The challenges are nonetheless mounting, even as the pandemic’s end, just maybe, is in sight. Burrell cannot count the number of people she has seen die, and their faces, unbidden, at home or at work, sometimes flash through her mind. From afar, observers look at the mortality rates and see smaller numbers — only two deaths in LA County Sunday, eight on Monday — as signs of hope. But when you are the nurse holding that patient’s hand as he or she breathes a final, labored breath, it’s much harder to find hope.
“When somebody asks me how many people have I seen die from COVID it immediately brings up a sense of severe PTSD,” Burrell said. “People think that we just forget about them because we see so many. We don’t. My mind and my heart can flicker to one individual almost every minute, very quickly. I’ve seen so many people die of COVID that I don’t even know how many. I have no idea.”
The mounting deaths have been harder to bear since last summer when nearly every one of those who died had chosen not to be vaccinated.
“The deaths that we’re seeing right now are preventable,” Burrell said. “They just are; we see it. I just worked and saw it. I saw the devastating effects of an unvaccinated individual and the end of their beautiful life. And COVID, what a terrible way to go. Of all things, that’s how it ends — you got a virus they offered you a vaccine for, and you refused, and you died because of it. Yeah, go ahead, go to war with no bulletproof vest on. You can run and dodge those bullets all you want, but eventually, it’s going to get you, and you are going to die. If somebody told me that, why would you think twice? Just get vaccinated.”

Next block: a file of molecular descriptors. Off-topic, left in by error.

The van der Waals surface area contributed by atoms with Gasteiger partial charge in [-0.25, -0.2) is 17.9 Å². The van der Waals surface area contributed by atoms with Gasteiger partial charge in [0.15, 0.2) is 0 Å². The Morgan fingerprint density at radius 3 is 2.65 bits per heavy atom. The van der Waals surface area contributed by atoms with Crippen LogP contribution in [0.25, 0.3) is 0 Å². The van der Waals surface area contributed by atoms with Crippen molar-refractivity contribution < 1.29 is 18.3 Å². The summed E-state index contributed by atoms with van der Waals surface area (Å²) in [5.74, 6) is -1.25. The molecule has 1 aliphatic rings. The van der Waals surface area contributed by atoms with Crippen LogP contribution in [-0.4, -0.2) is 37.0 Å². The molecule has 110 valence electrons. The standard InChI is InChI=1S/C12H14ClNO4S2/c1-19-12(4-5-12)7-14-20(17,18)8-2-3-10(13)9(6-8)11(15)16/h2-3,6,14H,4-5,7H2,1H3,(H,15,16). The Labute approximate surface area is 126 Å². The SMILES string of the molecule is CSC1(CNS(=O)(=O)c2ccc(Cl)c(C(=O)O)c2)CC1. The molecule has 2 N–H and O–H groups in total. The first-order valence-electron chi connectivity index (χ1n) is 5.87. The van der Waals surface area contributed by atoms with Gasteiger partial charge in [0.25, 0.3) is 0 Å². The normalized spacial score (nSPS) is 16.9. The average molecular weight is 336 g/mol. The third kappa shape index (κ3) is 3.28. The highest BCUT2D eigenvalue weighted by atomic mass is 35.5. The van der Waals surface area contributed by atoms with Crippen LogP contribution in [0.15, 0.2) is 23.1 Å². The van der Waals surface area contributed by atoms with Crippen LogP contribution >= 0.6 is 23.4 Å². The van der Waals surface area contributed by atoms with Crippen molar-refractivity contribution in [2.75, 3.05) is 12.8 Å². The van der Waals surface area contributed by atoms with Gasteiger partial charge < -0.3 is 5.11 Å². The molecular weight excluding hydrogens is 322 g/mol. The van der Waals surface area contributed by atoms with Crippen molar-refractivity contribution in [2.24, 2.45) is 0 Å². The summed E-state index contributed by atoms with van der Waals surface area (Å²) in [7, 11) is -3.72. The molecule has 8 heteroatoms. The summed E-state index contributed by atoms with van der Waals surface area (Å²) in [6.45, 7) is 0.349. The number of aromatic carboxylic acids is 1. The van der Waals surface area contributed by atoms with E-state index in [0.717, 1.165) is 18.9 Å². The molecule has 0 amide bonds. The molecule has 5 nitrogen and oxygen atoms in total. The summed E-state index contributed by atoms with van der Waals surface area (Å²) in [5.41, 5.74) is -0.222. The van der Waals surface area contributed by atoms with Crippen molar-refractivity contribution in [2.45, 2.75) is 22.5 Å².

“You would have thought two years in that we wouldn’t be having this conversation, that this would just be a proof in the pudding type thing, where you say, ‘Okay, we’re proving that vaccines will lessen your time of being sick and most likely eliminate your need for hospitalization. Or even if you’re hospitalized, you’re probably only getting hospitalized for a day or two as a precaution.’ That’s what it is, but people don’t buy it.”
Another challenge is the anger many of the patients’ families express towards their caregivers. They are going through an awful experience, knowing that their loved one is desperately sick and possibly dying, yet they cannot be by their side. And when treatment isn’t working, the frustration grows more intense. Nurses bear the brunt of all this frustration.